Center Staff Highlight: Scott Schein | GENEDGE

  














Tell us about your MEP Superpower - What impact do you bring for your center or clients

Working with our clients is a team effort at MEP with the sum being much more powerful than the individual parts across the network.  Regarding my personal contribution, I have worked in a wide range of roles in my professional career – aerospace engineer, management consultant, industry executive, small business owner/operator.  I think that eclectic mix of experiences allows me to relate to our clients and speak to them as someone who has been in their shoes.  It also permits me to work with our team here at GENEDGE on various client needs, programs, and business development initiatives.  

What did you want to be when you were 16 years old? And, what professional decision or opportunity helped lead you to your current role?

I wanted to be a major league pitcher when I was 16 years old.  Sadly, I did not achieve that goal.  But I also had an interest in aviation and how things were made.  That eventually led to a career in manufacturing and acquiring my own aerospace company.  I think that background was a natural fit for the MEP mission. 


What one tool, real or imaginary, would double your effectiveness?

A time machine.  It would be great to accurately forecast the future to better assist our clients.

What was the biggest mistake you made early in your MEP Career? What did you learn from it?

In my role. I interact with MEP centers across the country.  Coming into GENEDGE, I thought there was an “MEP way” of doing things.  Well, that was clearly mistaken.  While we like to share best practices, each center is configured in ways to serve the needs and satisfy the operating requirements of their individual states.


With a short explanation, share one industry trend you are excited about and one that concerns you.

I think a trend that concerns all MEP centers and manufacturers across the country right now is our aging manufacturing workforce and the increasing difficulty in retaining, training, and attracting talent.  I am excited how different manufacturing technologies – virtual reality, co-botics, additive, metrology, autonomous vehicles – can possibly address part of these workforce issues by enabling companies to increase the skills of their current employees and ultimately attract young talent to grow U.S. manufacturing in the long-term.  Maybe break some stereotypes and make manufacturing “cool” again to high school students contemplating their career paths.  NIST-MEP will play a pivotal role in working with small and mid-sized manufacturers to evaluate the business case for implementing manufacturing technology in their operations and how it can be used to grow profitability and manage workforce risks.  Ultimately, CEOs and owner/operators must invest to make this a reality and NIST-MEP can partner with them to inform them and increase their confidence in making those financial commitments.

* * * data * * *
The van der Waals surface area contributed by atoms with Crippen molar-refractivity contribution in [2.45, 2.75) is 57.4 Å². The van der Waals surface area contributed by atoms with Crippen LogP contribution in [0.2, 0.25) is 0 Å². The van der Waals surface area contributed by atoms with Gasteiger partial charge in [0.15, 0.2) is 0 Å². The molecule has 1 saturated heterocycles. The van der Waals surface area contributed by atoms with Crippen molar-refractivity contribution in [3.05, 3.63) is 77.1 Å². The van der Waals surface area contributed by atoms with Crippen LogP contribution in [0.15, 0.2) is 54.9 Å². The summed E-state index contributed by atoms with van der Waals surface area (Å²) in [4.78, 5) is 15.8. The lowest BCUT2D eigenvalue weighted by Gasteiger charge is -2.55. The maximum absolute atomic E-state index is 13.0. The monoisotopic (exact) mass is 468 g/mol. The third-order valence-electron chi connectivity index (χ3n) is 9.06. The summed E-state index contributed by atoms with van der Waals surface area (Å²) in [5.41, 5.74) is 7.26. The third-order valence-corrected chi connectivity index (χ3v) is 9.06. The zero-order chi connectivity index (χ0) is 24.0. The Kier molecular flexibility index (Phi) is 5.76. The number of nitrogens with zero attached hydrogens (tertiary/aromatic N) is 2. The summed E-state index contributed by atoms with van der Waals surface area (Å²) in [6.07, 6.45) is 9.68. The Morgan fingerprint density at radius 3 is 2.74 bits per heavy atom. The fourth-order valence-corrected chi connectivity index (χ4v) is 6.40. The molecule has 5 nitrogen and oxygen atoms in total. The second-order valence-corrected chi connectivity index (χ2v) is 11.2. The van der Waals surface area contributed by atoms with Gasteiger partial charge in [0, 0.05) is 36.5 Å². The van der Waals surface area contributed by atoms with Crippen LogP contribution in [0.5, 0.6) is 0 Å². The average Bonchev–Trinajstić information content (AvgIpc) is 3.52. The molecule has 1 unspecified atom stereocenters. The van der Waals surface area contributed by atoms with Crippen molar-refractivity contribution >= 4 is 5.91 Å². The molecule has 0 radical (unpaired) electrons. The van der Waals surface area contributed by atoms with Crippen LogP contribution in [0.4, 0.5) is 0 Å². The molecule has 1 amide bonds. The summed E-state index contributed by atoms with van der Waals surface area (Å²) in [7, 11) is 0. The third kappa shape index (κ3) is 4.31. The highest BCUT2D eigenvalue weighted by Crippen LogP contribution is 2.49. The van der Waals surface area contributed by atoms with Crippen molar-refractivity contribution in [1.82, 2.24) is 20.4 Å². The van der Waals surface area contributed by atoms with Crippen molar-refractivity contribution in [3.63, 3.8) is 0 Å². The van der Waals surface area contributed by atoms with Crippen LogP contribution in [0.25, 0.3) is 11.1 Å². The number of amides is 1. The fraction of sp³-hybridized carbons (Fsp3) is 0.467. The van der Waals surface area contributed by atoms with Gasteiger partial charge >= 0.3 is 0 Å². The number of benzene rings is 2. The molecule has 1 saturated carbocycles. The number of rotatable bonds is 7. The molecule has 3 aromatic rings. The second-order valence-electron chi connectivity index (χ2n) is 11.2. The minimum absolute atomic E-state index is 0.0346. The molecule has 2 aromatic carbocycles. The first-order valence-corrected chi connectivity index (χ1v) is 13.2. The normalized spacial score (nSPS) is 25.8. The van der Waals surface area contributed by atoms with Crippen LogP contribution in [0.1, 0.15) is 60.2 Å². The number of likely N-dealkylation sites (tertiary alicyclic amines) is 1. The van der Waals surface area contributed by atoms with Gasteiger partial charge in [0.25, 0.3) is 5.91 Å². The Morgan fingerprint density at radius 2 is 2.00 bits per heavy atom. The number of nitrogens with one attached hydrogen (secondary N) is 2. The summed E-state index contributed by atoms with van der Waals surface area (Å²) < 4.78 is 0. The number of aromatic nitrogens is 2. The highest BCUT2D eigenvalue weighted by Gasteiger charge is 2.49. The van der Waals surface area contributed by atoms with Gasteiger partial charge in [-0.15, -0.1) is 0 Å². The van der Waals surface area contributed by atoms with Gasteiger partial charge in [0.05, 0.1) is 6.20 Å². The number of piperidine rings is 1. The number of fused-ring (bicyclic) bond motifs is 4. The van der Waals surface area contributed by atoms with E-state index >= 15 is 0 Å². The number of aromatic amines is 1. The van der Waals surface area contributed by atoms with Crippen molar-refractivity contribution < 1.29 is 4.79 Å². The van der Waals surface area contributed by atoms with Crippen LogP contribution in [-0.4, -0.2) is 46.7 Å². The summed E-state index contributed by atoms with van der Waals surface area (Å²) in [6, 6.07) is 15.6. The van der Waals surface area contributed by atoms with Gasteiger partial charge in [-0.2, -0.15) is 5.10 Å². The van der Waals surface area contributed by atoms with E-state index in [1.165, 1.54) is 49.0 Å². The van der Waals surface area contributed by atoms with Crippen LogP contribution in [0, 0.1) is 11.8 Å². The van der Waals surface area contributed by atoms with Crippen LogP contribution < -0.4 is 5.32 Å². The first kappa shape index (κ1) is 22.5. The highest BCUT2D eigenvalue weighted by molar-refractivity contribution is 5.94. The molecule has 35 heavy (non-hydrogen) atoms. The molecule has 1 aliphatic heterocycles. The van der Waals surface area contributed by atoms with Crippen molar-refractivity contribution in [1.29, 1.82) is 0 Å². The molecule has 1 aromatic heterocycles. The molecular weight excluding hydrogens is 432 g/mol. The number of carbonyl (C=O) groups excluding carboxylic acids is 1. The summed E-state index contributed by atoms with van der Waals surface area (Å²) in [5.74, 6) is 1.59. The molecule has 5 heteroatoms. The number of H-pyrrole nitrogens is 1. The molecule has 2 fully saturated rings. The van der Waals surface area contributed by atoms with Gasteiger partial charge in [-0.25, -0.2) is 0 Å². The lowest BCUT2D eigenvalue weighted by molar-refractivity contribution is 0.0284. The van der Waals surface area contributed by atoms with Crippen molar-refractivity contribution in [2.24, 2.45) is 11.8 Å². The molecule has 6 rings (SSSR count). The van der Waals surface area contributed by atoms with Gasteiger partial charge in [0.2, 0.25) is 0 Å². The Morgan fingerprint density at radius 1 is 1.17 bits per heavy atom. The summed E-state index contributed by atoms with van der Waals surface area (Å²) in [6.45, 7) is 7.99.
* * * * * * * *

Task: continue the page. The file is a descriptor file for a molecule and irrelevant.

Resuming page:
What is your proudest moment or biggest success as an MEP Center Staffer?

I have only been at GENEDGE a little more than a year but the best moments are when I am able to directly contribute to the success of our clients or my colleagues.  That’s why we are here.  I have had numerous conversations with clients in the last few months on addressing their supply chain challenges as part of a new program we are launching in Virginia.  It is satisfying if our clients find value in using me as a sounding board or considering some of my recommendations.

What is one question you have to ask MEPU?

While MEP centers across the country approach their markets in various ways, we are all working every day to increase our market penetration and awareness.  Some of the most challenging clients to reach and serve can be those with the fewest employees – but they are the largest employers in the country in aggregate.  They are our economic backbone.  How can MEP Centers cost effectively serve these smaller manufacturers? Facilitating peer groups, developing learning management systems, or possibly establishing visibility to a true national network of internal MEP and third party resources positioned to serve these types of clients? Does NIST need to consider adjusting their MEP metrics to motivate more small business engagement?


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